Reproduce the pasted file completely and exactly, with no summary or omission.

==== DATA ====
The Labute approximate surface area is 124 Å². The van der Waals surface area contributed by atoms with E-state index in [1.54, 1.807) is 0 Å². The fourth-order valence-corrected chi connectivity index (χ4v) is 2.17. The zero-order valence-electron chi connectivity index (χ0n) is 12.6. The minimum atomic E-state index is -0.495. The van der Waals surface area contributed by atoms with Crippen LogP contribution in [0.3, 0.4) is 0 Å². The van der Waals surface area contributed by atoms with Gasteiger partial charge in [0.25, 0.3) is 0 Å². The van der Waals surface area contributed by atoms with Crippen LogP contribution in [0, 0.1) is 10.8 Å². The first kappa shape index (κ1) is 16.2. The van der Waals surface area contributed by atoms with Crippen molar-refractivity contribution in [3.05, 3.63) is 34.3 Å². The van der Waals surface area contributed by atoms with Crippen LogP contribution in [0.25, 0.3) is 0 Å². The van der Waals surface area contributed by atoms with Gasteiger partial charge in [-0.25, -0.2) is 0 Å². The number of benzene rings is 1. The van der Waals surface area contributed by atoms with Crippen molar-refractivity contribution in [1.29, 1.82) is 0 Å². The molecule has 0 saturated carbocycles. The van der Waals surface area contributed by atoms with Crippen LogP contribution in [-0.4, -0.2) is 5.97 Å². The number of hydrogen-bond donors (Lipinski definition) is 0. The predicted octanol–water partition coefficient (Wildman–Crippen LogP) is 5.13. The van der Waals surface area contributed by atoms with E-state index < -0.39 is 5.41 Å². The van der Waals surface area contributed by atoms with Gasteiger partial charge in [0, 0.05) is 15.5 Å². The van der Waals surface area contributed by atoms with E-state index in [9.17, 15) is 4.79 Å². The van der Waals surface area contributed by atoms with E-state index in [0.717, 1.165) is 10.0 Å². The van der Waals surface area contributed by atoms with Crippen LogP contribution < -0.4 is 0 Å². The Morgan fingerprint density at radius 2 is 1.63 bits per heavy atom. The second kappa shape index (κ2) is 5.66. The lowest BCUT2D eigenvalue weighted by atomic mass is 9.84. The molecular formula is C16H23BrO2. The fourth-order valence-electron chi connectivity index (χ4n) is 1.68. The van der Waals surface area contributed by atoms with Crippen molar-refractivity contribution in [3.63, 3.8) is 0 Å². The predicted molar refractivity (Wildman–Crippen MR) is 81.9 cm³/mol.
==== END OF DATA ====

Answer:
The Labute approximate surface area is 124 Å². The van der Waals surface area contributed by atoms with E-state index in [1.54, 1.807) is 0 Å². The fourth-order valence-corrected chi connectivity index (χ4v) is 2.17. The zero-order valence-electron chi connectivity index (χ0n) is 12.6. The minimum atomic E-state index is -0.495. The van der Waals surface area contributed by atoms with Crippen LogP contribution in [0.3, 0.4) is 0 Å². The van der Waals surface area contributed by atoms with Gasteiger partial charge in [0.25, 0.3) is 0 Å². The van der Waals surface area contributed by atoms with Crippen LogP contribution in [0, 0.1) is 10.8 Å². The first kappa shape index (κ1) is 16.2. The van der Waals surface area contributed by atoms with Crippen molar-refractivity contribution in [3.05, 3.63) is 34.3 Å². The van der Waals surface area contributed by atoms with Crippen LogP contribution in [0.25, 0.3) is 0 Å². The van der Waals surface area contributed by atoms with Gasteiger partial charge in [-0.25, -0.2) is 0 Å². The number of benzene rings is 1. The van der Waals surface area contributed by atoms with Crippen molar-refractivity contribution in [1.29, 1.82) is 0 Å². The molecule has 0 saturated carbocycles. The van der Waals surface area contributed by atoms with Crippen LogP contribution in [-0.4, -0.2) is 5.97 Å². The number of hydrogen-bond donors (Lipinski definition) is 0. The predicted octanol–water partition coefficient (Wildman–Crippen LogP) is 5.13. The van der Waals surface area contributed by atoms with E-state index < -0.39 is 5.41 Å². The van der Waals surface area contributed by atoms with Gasteiger partial charge in [0, 0.05) is 15.5 Å². The van der Waals surface area contributed by atoms with E-state index in [9.17, 15) is 4.79 Å². The van der Waals surface area contributed by atoms with E-state index in [0.717, 1.165) is 10.0 Å². The van der Waals surface area contributed by atoms with Crippen LogP contribution < -0.4 is 0 Å². The Morgan fingerprint density at radius 2 is 1.63 bits per heavy atom. The second kappa shape index (κ2) is 5.66. The lowest BCUT2D eigenvalue weighted by atomic mass is 9.84. The molecular formula is C16H23BrO2. The fourth-order valence-electron chi connectivity index (χ4n) is 1.68. The van der Waals surface area contributed by atoms with Crippen molar-refractivity contribution in [3.63, 3.8) is 0 Å². The predicted molar refractivity (Wildman–Crippen MR) is 81.9 cm³/mol.